In October of 2012, while completing his Master's degree , David Skaggs volunteered as a tutor at a Texas Elementary School. He was asked to tutor maths to a student who had recently changed school districts and like many students who experience a disruption in their early education, was falling behind.
You can imagine he wasn't terribly excited to do another round of maths just as the kids were getting out of school. To keep him engaged in the work, David turned to learning games. He tried everything from cards to iPad games, but nothing seemed to keep his interest for more than a few days.
David thinks he must have gone through a dozen math games before it hit him. It wasn't the strudent's lack of attention that made him lose interest. The math games were simply not designed to hold a child's attention for more than 10 minutes. Another fatal flaw in all the games was that they didn't make the concepts any easier to understand than regular paper and pencil problems.
While planning a lesson, David tried to think of something that would help the student envision numbers the way he did when doing arithmetic in his head.
You see, when doing basic maths, David imagines combinations of numbers with actual height value and then stacks those numbers to find the sum. He is obsessed with combining numbers to create 10, something that helps break down problems quickly. After examining these aspects, David realised that the skills involved in simplifying problems were all based on stacking numbers and understanding how they relate to each other.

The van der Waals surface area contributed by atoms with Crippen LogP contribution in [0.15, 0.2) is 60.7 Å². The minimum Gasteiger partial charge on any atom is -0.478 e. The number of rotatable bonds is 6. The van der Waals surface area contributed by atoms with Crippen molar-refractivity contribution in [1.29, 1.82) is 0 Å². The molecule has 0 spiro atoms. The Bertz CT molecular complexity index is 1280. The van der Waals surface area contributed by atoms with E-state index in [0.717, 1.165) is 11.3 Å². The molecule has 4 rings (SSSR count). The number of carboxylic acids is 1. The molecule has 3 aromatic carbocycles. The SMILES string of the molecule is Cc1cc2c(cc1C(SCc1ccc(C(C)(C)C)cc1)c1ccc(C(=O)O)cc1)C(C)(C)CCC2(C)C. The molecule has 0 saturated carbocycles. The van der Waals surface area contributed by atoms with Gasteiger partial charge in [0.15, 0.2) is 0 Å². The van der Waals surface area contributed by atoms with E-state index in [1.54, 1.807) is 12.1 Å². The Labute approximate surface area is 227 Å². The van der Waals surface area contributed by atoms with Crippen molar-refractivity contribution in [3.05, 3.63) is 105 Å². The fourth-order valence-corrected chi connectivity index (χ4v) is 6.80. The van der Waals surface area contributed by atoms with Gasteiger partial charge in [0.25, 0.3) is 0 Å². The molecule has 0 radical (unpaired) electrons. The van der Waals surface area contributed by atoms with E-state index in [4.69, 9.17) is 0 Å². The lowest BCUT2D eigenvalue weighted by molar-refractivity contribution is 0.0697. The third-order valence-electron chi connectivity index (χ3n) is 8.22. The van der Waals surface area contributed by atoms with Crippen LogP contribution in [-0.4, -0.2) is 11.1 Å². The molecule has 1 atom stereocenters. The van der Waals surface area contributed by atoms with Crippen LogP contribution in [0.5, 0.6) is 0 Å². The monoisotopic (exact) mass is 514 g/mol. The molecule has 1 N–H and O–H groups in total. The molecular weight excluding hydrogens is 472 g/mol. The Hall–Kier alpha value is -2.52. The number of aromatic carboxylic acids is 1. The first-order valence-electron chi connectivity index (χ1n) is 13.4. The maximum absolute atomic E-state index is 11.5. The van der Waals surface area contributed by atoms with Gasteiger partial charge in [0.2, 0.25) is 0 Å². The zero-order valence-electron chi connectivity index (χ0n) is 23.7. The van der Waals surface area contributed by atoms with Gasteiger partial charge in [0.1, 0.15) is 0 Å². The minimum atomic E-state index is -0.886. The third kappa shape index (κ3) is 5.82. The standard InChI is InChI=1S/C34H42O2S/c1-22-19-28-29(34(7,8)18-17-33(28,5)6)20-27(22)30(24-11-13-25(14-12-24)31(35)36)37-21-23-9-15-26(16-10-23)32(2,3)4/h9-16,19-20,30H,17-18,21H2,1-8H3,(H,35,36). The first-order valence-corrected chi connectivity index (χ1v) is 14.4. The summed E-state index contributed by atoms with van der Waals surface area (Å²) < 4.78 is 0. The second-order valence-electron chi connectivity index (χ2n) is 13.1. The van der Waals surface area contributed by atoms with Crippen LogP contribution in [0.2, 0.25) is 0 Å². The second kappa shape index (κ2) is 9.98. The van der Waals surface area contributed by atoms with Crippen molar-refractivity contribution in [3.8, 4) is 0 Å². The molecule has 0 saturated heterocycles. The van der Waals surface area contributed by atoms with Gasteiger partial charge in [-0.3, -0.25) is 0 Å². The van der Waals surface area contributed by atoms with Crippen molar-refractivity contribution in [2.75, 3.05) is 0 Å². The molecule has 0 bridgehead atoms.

Taking these concepts and applying them to a stacking game seemed to fit building blocks extremely well. David expressed his new found concept to the student's teacher who said that it sounded like a really great idea.
That’s when he began designing SumBlox.
In January of 2013,David began cutting SumBlox prototypes out of wood in his father's garage. He returned to Texas in March and went back to school with a few sets of SumBlox. To David, the most rewarding part of creating SumBlox was seeing his student's interest in the blocks and watching him work out fraction problems with genuine interest and curiosity. With the help of the Principal, SumBlox was tested in a couple of classrooms until the end of the school year, at which point she introduced David to a seasoned 4th grade teacher to help adapt his games into the curriculum.
After a year of hard work, SumBlox was launched on Kickstarter in October of 2014 endorsed by Keith Devlin and an article in Forbe’s magazine by Jordan Shapiro.
The rest is history.